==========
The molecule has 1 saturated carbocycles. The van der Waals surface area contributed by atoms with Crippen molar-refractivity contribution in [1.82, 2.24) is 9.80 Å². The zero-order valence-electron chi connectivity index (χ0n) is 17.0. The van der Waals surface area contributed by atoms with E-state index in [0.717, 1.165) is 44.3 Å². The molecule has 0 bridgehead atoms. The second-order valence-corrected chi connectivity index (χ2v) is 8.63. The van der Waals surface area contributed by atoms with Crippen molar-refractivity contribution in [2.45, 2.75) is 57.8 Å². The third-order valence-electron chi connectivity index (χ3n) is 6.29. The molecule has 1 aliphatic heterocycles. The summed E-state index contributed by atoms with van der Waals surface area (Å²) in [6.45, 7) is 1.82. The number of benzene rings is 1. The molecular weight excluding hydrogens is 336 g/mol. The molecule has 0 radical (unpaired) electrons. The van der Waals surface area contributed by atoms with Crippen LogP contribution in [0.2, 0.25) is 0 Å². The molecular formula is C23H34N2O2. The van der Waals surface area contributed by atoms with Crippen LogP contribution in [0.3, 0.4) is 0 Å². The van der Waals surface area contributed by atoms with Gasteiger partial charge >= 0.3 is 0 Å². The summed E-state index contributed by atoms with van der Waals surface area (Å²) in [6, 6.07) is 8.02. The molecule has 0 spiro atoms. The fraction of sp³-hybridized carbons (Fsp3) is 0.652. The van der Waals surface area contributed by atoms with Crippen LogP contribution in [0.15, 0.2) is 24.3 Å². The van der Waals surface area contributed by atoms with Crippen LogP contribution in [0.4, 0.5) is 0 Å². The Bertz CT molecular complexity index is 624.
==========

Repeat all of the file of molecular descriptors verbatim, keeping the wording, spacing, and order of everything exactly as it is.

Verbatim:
The molecule has 1 saturated carbocycles. The van der Waals surface area contributed by atoms with Crippen molar-refractivity contribution in [1.82, 2.24) is 9.80 Å². The zero-order valence-electron chi connectivity index (χ0n) is 17.0. The van der Waals surface area contributed by atoms with E-state index in [0.717, 1.165) is 44.3 Å². The molecule has 0 bridgehead atoms. The second-order valence-corrected chi connectivity index (χ2v) is 8.63. The van der Waals surface area contributed by atoms with Crippen molar-refractivity contribution in [2.45, 2.75) is 57.8 Å². The third-order valence-electron chi connectivity index (χ3n) is 6.29. The molecule has 1 aliphatic heterocycles. The summed E-state index contributed by atoms with van der Waals surface area (Å²) in [6.45, 7) is 1.82. The number of benzene rings is 1. The molecular weight excluding hydrogens is 336 g/mol. The molecule has 0 radical (unpaired) electrons. The van der Waals surface area contributed by atoms with Crippen LogP contribution in [0.2, 0.25) is 0 Å². The molecular formula is C23H34N2O2. The van der Waals surface area contributed by atoms with Crippen LogP contribution in [0.3, 0.4) is 0 Å². The van der Waals surface area contributed by atoms with Gasteiger partial charge >= 0.3 is 0 Å². The summed E-state index contributed by atoms with van der Waals surface area (Å²) in [6, 6.07) is 8.02. The molecule has 0 spiro atoms. The fraction of sp³-hybridized carbons (Fsp3) is 0.652. The van der Waals surface area contributed by atoms with Crippen LogP contribution in [0.15, 0.2) is 24.3 Å². The van der Waals surface area contributed by atoms with Crippen LogP contribution in [0.4, 0.5) is 0 Å². The Bertz CT molecular complexity index is 624.